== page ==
Dance Tips Archives

Ballroom dancing evokes many emotions;

the thrill of dressing up, the anticipation of meeting new people or just seeing your friends again, the buzz that surrounds the dance floor and the excitement of dance itself. All feelings are valid, justified, and welcome; they make the experience more than worth the wait. However the flip-side to that coin can be a discouraging one, so here are a few things to remember to better enhance the experience of yours and those around you.

First be kind and courteous, no one will want to dance with you if you’re judgmental of them or their ability. Always try to remember what it was like to be brand new to dancing. It is nerve racking, and scary at first so help encourage all you come into contact with.

Second, when on the dance floor be aware of your surroundings as well as the situation. When dancing smooth move towards those in front of you, most likely by the time you arrive there they will have progressed and moved on. Think 3 steps ahead, so as not to run up on the people down the line of dance from you, don’t start an elaborate 6 measure pattern 4 feet away from someone, it will usually end badly. When dancing Latin all those sexy arms you’ve been dying to try out keep in check till the right place and time. If now happens to be the right place and time consider how crowded the floor is and maybe consider making the arm styling  shape upward to avoid beheading the couple next to you.

And finally floor craft. Think of the dance floor like a Bulls eye, if you are newer to dancing keep simply to the middle of the floor so as to keep out of the way of experienced dancers as well as for your own peace of mind. When first exploring learning to dance, gaining confidence is the key. And the more comfortable with your surroundings you get the more confident you become. Second ring of the “Bulls eye” is for the next level of dancers, those that are comfortable on the floor but are still in the stage of understanding movement through pushing off and body flight. And our final outside ring is for those that are more experienced with the ebb and flow of line of dance, and are more confident in their ability to maneuver around other people. Most importantly and this is for all levels of dancers remember to be understanding.  Avoid being upset if you get “cutoff” more likely than not, it was unintentional, and was simply a mistake. No matter who you are, or how good you become you WILL make mistakes, accept it, learn from it, apologize for it when necessary, and move on. I always try to express to my students, and those I coach to not worry so much. I don’t mind that they make the mistake, I care about how they react to the mistakes they make. Learning to dance is a gift we all like giving as well as receiving gifts, so show your gratitude.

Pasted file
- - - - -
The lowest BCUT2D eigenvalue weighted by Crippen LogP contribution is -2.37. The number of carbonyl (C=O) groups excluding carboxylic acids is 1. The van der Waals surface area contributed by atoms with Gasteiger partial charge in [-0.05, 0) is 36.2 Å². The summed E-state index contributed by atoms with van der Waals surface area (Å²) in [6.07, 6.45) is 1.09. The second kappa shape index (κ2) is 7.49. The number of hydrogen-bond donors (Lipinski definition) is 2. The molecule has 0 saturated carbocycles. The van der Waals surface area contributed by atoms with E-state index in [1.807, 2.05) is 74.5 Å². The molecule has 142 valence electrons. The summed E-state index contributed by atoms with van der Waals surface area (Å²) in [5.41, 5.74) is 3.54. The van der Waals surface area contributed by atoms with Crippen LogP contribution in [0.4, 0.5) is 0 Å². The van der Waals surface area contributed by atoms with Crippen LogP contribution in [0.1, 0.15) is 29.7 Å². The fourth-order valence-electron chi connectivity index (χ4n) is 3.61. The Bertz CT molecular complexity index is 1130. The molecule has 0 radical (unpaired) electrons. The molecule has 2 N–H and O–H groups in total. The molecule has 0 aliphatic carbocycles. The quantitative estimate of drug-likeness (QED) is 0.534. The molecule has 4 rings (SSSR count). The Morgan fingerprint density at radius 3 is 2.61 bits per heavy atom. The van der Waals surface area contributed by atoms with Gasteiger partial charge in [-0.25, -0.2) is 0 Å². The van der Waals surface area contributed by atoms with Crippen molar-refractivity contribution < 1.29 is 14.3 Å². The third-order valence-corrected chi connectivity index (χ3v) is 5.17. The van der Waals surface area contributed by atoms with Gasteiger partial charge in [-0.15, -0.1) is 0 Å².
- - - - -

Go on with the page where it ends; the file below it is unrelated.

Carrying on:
There have been a lot of things in my dance career that I have learned from taking classes, lessons, and private coaching, and over all these years there are a few “gems,” as one of my students calls them, that just stuck with me.  Whether it’s a vivid explanation or picture story, for some reason the “gem” just sits in your mind like a dormant storm just waiting to stir up when called upon.  So let’s call upon a few now.

When maintaining dance position, think on this:  worry less about staying there, and more about being there.  Now that may sound redundant, so let me explain.  Most of us can get into a pretty good dance position, but the real issue at hand is usually maintaining it through movement.   Once you get into proper position, don’t immediately start worrying about staying there.   Instead, worry (if you will), about being there from one step to the next.  Live in the “now”, not the “what will be 2 minutes from now.”  A golf instructor I once had told me to focus on one thing at a time…meaning when you posture up to tee off don’t stand there and repeat in your mind, “Don’t hit it in the water… don’t hit it in the water!!”  Why?  Because guess what will happen…yup… Blooop!   So don’t worry about if you’re in position at the end of the song, just be in position for each step, you might surprise yourself at the end of that 2 minutes.

There are constant issues with achieving and maintaining dance position for both men and women, but I want to share another tip with the ladies.  We’re going call it “The Airplane.”  This is a great exercise for ladies to practice for achieving and maintaining proper dance position.

1.  Stand with your feet together, stretch nice and tall (lengthen your torso), arms stretched straight out.




2.  Think wing span, now keeping your upper body as one, angle your “airplane” to turn left, make sure your head stays dead center of the plane.




3.  Keeping your head where it is, level your shoulders and arms back parallel to the floor.




4.  Now have your partner place himself into dance position with you.

There you have it, now just work on keeping your position by thinking one step at a time.  All right guys, the next blog is for you!

Working with a recent student made me remember an analogy that I learned from my mentor many years ago.  We were working on a new smooth step, and had been working on it for the entire lesson, keeping in mind proper frame, heels and toes, rise and fall, body flight, etc.  It was clear that all of the instruction was getting overwhelming.

As dance students, you can often have a steady stream of your instructor’s words rambling through your head…”123, 123…Heel, toe, toe…Line of dance…Nose with your toes…hold your frame…right shoulder back….”  My tip is this:  It is important to do as my mentor said.  He told me to imagine I was the feather in the movie Forest Gump.  Forget everything else, and just let the movement happen to the music.  Good luck, let go, and dance free.